On March 8th, early in the Year of the Iron Mouse, 108 pilgrims entered retreat with the Sakyong and the Sakyong Wangmo in Pharping, Nepal. The retreat was a time to reconnect and renew the relationship between teacher and students. This pilgrimage was remarkably international with representation from 17 countries and sizable groups from Colorado, the East Coast, Nova Scotia, the Netherlands, France, and Brazil. Amidst keen awareness of the growing tragedy in the world, this special gathering was one of practice, windhorse, love, and forward vision.
This was a grassroots gathering of students who wanted to be with their teacher after what for many of them had been two or more years of separation. All came to Nepal feeling they represented many other people—those they knew at home, people who were unable to come or didn’t hear about the pilgrimage, and those they’ve never met. The trip was born from the inspiration of a small group who’d visited the Sakyong and the Sakyong Wangmo last year, who felt that many students of the Sakyong longed to see and be with the lineage holders in order re-establish the Sakyong lineage in the hearts of all.
The opening days of orientation and preliminary practice were a heartfelt reunion as people acclimatized to Nepal’s altitude and felt the gentle aura of its peaceful culture. The retreat itself was hosted at Rigon Tashi Choeling, His Eminence Tertön Namkha Drimed Rabjam Rinpoche’s monastery in a beautiful valley in Pharping. The pilgrims were lodged in guest houses around the valley, which sits between two forested ridges that form a naturally arising circle of the eight auspicious symbols, a garland of majesty around the many Nyingma and Kagyu monasteries and retreats that have arisen there in one of the most powerful regions of practice in Nepal. It was in this area that Padmasambhava attained mahamudra and realized Vajrakilaya, the embodiment of awakened fearless buddha activity, overcoming a plague while he was practicing the attainment of the mind aspect of all the Buddhas.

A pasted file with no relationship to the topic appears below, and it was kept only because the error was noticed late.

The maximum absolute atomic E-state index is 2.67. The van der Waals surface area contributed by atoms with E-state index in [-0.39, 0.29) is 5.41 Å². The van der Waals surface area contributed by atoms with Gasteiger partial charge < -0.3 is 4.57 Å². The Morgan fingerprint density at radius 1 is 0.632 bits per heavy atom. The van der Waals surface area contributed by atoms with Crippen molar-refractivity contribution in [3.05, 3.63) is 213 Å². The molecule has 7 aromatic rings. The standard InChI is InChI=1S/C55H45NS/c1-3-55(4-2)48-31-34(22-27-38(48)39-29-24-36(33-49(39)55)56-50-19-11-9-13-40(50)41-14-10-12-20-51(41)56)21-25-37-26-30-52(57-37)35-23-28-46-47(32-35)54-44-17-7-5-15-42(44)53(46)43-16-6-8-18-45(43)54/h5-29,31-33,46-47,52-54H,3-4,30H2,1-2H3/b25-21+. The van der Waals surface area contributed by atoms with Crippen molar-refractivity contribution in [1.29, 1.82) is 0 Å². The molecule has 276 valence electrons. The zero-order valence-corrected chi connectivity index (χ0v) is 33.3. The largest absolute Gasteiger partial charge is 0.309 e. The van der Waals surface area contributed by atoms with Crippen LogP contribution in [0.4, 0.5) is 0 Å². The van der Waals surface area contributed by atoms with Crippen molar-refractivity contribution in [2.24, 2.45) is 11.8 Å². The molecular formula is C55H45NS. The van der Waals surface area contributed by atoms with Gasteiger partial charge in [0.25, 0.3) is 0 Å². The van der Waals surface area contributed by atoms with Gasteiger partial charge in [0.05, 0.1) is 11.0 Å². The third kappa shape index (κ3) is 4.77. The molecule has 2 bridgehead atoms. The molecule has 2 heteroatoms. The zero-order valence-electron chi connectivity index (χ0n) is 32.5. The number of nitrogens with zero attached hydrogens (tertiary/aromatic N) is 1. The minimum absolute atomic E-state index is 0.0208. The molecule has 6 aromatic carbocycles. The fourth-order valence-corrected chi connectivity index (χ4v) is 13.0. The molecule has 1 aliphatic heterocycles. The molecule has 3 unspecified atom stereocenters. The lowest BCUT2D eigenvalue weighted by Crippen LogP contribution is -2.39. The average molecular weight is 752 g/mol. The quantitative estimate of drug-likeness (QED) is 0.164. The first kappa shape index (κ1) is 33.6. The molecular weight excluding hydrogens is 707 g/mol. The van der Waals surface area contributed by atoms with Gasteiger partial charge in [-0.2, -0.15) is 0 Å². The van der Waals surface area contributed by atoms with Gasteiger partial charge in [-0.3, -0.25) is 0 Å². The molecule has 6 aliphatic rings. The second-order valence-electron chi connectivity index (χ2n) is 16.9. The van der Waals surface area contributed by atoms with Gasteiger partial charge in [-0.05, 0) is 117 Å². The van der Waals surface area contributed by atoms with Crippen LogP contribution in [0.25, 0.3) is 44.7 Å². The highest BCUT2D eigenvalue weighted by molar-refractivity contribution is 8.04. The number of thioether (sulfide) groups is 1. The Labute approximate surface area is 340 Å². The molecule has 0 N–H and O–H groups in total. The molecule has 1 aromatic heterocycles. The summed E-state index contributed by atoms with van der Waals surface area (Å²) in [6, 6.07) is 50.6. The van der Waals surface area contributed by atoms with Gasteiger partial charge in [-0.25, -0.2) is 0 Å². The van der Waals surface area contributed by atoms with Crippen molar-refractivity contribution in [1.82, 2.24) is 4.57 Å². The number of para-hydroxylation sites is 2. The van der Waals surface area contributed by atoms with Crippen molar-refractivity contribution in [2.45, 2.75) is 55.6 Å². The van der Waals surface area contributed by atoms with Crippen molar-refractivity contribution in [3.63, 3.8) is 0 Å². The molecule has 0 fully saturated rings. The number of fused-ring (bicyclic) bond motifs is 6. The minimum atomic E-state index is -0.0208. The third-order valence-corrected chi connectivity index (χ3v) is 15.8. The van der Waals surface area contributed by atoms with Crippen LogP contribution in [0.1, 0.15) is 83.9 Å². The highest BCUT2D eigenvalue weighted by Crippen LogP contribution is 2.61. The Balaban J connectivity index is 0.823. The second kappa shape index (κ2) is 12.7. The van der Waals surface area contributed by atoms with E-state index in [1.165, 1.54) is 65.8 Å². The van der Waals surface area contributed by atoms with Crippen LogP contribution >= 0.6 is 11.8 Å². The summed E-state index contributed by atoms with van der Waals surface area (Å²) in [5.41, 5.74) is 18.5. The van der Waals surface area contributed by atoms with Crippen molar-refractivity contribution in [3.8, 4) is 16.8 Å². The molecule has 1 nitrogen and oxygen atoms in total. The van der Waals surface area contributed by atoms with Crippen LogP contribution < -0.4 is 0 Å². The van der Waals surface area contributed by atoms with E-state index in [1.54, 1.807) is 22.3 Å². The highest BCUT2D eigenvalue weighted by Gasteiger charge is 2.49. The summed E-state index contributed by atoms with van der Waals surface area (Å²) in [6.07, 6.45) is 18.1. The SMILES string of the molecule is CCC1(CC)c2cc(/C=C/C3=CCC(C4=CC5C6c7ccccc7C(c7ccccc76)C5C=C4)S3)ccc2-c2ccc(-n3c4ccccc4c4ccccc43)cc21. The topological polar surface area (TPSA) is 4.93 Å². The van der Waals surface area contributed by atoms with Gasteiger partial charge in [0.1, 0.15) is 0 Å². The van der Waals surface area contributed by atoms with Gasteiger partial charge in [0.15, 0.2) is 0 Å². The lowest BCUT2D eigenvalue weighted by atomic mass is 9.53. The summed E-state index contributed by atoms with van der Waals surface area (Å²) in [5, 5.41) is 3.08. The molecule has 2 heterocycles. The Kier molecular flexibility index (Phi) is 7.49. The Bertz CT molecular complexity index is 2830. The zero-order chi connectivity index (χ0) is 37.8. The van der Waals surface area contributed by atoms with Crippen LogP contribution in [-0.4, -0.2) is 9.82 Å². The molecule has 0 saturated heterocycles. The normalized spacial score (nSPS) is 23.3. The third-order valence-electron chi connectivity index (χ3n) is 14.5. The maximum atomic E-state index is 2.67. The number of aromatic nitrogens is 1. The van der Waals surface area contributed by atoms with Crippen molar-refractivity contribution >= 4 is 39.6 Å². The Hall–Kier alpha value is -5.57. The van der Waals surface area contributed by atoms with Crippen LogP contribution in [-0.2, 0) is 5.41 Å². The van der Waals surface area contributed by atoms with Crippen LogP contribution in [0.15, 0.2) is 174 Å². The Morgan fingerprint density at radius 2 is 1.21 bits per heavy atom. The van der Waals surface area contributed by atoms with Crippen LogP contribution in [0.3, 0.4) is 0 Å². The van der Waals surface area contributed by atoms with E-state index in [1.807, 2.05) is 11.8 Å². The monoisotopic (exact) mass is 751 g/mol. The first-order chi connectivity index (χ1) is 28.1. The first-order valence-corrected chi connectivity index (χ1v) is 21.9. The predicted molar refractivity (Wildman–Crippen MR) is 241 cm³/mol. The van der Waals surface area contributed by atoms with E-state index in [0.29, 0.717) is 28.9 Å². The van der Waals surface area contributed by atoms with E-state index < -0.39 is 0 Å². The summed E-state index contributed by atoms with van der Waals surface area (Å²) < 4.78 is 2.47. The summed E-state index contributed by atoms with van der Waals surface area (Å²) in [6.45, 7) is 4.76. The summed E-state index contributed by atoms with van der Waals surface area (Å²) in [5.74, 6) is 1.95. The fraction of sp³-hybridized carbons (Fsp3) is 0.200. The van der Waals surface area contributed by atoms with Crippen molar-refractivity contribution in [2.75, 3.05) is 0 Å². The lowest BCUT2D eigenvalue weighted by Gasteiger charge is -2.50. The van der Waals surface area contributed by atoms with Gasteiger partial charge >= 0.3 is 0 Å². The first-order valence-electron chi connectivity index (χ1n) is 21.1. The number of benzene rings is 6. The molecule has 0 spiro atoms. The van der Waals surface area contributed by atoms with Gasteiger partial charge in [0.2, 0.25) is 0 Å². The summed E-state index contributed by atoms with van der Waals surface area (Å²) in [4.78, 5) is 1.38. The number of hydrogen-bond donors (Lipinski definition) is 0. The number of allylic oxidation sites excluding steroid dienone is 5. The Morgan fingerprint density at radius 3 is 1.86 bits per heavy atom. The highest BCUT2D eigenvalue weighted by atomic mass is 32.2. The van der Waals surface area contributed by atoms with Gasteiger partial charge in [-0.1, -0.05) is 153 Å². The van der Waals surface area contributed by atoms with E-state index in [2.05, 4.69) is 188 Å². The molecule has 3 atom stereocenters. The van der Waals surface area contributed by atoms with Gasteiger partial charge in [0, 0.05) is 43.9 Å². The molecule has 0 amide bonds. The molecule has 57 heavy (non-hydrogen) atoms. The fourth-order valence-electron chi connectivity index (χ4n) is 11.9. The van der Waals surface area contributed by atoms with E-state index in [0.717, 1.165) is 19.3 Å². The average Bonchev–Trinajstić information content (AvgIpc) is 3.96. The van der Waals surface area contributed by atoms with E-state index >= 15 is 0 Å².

On the 9th, the morning of the auspicious full moon, the Sakyong and the Sakyong Wangmo arrived at the monastery. They were formally greeted by long rows of pilgrims and monastics lining their path as they ascended the steep stone stairs to the main courtyard. Tibetan horns signaled celebration in the warm, morning sun as pilgrims and monastics alike held white khatas, symbols of devotion and purification. Many pilgrims shed tears as they followed the Sakyong and the Sakyong Wangmo into the monastery.